Biomass is a form of renewal energy derived from organic sources such as plants and animal bi-products. This can include crop residues, garden waste and manure. Agricultural products grown for biomass use include corn and soybeans, wheat, rapeseed, sugar beet and sugar cane. These can be used in a system of anaerobic digestion to produce biogas. Second generation biofuels include straw, timber, manure, food husks, food waste and sewerage. Biomass fuel usage contributes to waste management as well as preventing further global warming. Landfill sites are an excellent source of biomass, producing methane gas which can be harvested and used for heating and transport fuels. Solid biofuels include timber, charcoal, sawdust, grass cuttings, domestic waste and agricultural waste. Use of biomass ensures the growth of sustainable local woodland management, and feeds into the local economy.
Biomass boilers are easy to maintain and operate. Working on wood chips and wood pellets, fuel is easy to source and can be delivered into a fuel store which automatically feeds into the boiler. A special boiler and storage space are required. Fuel storage is determined by the distance from the boiler and access to the property, and can be in the form of an underground or above ground tank. Storage space is by far the most costly part of converting to biomass. Wood combustion produces ash which can be automatically removed or removed manually. It is safe for use as a garden fertiliser. Manually operated boiler systems need to be cleaned out every 6-12 months, although there are automatic cleaning boiler systems available. As chimney flues collect deposits of tar and soot, these too require regular cleaning every one or two years. Motor and auger bearings require greasing annually.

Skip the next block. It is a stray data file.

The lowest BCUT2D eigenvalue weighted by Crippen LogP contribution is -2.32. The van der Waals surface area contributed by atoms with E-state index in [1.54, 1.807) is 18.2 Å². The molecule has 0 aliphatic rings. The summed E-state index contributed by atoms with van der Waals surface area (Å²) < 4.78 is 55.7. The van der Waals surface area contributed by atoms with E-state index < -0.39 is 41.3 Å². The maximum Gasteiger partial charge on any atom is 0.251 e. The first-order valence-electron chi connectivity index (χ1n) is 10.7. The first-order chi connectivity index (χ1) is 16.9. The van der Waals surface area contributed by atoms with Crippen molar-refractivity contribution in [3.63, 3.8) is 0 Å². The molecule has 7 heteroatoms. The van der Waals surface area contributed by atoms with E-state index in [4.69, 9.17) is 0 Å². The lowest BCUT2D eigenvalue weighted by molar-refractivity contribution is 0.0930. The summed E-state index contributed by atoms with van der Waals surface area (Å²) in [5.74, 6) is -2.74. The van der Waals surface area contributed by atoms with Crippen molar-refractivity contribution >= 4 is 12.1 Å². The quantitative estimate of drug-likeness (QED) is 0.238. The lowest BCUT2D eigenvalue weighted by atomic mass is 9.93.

Domestic biomass systems provide heat and water. Boilers that connect to central heating systems are usually larger than 15kw. Stand alone wood burning stoves provide heating for one room, with an output of 6-12kw, and can be connected to a back boiler for hot water provision. An appropriate chimney or flue is needed and may require planning permission. In smokeless zones, exempted systems must be used. Biomass systems are impractical for hot water production in summer as they produce unwanted heat in the house. However, they work well in combination with solar energy systems
The cost of installation varies according to requirements. A stand alone room heater costs around £3,000 to install. A boiler costs £5,000-11,000 installed, including flue and commissioning, with a manual loading boiler costing less.
A biomass powered boiler system can save a household up to £350 per year, with carbon emission savings of 6-7 tonnes per year. Grants are available, but to be eligible a certified installer and products must be used. Biomass provides savings for the household and environment and is an economical way of heating space and water.